what you're seeing is a cecotrope - normally she would eat it, but likely because she isn't feeling well she can't reach it... here's some more information about them and why they're so important.
"Unlike most other mammals, lagomorphs (including domestic rabbits) produce two types of droppings, fecal pellets (the round, dry ones you usually see in the litterbox) and cecotropes. The latter are produced in a region of the rabbit's digestive tract called the cecum. The cecum contains a natural community of bacteria and fungi that provide essential nutrients and possibly even protect the rabbit from harmful pathogens.
How does the rabbit get those essential nutrients? She eats the cecotropes as they exit the anus. The rabbits blissful expression when she's engaging in cecotrophy (the ingestion of cecotropes) will tell you that she finds this anything but disgusting. In fact, rabbits deprived of their cecotropes will eventually succumb to malnutrition. Cecotropes are not feces. They are nutrient-packed dietary items essential to your companion rabbit's good health.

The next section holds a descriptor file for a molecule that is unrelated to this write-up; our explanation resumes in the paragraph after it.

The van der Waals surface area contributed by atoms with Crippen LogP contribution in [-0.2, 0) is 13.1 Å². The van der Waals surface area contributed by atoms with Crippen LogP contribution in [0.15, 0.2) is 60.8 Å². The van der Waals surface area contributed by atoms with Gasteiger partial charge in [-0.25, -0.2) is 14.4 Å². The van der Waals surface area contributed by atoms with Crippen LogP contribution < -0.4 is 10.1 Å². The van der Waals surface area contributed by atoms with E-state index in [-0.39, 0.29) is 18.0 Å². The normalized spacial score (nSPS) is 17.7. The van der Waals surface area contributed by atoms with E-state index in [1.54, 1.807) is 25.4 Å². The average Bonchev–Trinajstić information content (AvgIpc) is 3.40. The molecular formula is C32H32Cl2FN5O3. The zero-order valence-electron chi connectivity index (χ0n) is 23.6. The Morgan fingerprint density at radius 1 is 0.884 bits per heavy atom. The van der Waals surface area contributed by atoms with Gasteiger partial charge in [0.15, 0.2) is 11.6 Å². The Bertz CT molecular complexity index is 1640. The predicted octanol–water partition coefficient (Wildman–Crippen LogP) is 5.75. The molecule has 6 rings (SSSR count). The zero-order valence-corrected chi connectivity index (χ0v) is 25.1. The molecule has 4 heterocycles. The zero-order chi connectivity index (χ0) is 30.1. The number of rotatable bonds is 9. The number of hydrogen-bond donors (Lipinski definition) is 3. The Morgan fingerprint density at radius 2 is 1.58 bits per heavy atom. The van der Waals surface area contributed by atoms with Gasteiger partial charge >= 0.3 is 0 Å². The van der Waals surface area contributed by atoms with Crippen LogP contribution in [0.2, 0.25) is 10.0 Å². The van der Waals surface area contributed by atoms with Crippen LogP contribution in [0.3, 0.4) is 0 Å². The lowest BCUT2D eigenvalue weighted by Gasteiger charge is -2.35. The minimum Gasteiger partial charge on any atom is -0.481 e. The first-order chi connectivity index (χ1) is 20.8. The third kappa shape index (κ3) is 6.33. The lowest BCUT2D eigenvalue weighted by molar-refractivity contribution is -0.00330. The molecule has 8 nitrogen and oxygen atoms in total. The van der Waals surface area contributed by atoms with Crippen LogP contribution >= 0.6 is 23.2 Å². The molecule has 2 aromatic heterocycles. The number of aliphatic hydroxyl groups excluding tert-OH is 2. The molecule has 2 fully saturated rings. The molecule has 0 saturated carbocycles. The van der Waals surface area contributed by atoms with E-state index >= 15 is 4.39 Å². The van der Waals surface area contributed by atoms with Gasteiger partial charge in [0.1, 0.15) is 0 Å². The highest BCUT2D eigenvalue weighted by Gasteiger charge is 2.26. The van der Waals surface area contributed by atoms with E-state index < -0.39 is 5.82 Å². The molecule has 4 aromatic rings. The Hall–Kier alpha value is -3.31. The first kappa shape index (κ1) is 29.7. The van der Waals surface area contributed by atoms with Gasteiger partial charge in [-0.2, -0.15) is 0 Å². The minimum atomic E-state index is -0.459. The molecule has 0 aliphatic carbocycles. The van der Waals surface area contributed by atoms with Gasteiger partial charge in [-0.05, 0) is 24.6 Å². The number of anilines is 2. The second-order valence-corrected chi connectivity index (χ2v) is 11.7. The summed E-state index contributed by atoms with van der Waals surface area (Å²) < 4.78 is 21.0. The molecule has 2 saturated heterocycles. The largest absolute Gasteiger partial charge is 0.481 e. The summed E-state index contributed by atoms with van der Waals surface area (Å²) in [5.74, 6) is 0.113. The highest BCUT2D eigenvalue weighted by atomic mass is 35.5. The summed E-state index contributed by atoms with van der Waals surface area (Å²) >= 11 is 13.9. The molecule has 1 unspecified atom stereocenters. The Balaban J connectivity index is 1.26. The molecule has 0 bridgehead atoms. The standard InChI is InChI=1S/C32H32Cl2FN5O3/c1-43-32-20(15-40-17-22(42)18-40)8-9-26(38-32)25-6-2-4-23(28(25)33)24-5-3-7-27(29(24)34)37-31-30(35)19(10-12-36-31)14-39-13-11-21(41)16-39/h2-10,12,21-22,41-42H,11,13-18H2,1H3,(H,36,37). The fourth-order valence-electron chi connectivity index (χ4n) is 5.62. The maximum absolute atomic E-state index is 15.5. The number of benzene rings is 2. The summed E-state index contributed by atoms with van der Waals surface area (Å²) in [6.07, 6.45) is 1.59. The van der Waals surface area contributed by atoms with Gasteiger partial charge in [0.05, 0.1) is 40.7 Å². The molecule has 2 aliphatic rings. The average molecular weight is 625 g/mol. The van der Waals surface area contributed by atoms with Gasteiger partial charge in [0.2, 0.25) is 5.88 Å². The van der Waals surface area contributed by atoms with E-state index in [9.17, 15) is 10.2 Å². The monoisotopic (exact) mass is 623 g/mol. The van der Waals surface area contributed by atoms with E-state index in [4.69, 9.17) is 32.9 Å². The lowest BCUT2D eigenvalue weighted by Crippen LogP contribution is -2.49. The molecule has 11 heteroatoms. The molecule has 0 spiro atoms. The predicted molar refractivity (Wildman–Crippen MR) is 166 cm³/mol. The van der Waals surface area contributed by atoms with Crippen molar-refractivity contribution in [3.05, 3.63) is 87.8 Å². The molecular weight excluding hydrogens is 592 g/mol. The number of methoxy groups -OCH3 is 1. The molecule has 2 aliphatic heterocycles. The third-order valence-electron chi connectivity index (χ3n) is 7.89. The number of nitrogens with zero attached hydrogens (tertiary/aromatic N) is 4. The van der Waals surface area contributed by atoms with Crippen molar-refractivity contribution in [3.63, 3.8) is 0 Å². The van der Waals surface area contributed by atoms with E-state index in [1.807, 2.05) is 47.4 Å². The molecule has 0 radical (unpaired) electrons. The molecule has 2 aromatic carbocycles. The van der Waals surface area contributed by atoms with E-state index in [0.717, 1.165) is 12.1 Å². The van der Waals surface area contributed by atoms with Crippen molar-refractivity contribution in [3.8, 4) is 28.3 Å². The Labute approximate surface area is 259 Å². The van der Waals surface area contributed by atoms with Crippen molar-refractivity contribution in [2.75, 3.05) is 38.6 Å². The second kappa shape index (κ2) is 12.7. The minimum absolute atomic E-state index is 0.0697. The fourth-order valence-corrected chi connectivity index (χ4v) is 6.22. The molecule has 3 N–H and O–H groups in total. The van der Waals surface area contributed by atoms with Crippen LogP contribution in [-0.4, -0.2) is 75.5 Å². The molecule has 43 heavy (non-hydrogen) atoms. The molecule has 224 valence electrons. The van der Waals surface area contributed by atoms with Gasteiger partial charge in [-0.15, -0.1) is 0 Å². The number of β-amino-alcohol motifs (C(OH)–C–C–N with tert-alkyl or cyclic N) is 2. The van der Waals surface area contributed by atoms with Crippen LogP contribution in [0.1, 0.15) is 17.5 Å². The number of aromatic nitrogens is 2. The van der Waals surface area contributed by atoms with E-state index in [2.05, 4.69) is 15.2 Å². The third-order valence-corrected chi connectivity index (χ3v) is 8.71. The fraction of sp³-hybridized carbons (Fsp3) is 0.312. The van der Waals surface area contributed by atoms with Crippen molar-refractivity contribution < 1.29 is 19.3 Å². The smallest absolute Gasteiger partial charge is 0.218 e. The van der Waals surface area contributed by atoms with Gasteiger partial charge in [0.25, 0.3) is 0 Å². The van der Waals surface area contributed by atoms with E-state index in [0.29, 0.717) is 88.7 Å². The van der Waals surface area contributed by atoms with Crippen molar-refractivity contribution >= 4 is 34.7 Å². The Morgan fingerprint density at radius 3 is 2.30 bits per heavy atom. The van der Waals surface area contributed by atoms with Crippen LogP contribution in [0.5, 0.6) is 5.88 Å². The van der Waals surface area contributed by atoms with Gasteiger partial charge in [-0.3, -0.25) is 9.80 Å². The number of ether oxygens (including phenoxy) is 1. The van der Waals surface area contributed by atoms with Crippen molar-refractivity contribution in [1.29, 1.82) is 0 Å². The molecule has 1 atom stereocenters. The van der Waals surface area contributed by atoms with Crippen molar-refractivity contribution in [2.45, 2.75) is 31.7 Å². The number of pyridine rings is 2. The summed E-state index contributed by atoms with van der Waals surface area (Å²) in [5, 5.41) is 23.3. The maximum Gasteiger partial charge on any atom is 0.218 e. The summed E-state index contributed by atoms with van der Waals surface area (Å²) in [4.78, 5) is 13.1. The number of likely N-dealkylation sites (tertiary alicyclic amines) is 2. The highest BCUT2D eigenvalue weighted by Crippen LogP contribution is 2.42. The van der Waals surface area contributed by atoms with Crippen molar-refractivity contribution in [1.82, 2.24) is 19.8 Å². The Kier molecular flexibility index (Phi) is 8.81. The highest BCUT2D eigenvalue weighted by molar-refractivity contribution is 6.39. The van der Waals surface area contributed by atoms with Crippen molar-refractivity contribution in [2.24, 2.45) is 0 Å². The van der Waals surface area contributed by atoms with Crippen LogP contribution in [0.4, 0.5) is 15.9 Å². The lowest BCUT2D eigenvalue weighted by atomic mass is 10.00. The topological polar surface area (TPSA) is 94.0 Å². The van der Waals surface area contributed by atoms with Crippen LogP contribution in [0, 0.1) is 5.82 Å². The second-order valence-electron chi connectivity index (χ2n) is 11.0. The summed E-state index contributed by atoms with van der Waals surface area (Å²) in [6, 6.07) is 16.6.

Each individual rabbit usually produces cecotropes at a characteristic time of the day, which may vary from rabbit to rabbit. Some produce cecotropes in the late morning, some in the late afternoon, and some at night. In any case, they usually do this when you're not watching, which might be why some people refer to cecotropes as "night droppings."
A normal CECOTROPE resembles a dark brown mulberry, or tightly bunched grapes. It is composed of small, soft, shiny pellets, each coated with a layer of rubbery mucus, and pressed into an elongate mass. The cecotrope has a rather pungent odor, as it contains a large mass of beneficial cecal bacteria. When the bunny ingests the cecotrope, the mucus coat protects the bacteria as they pass through the stomach, then re-establish in the cecum."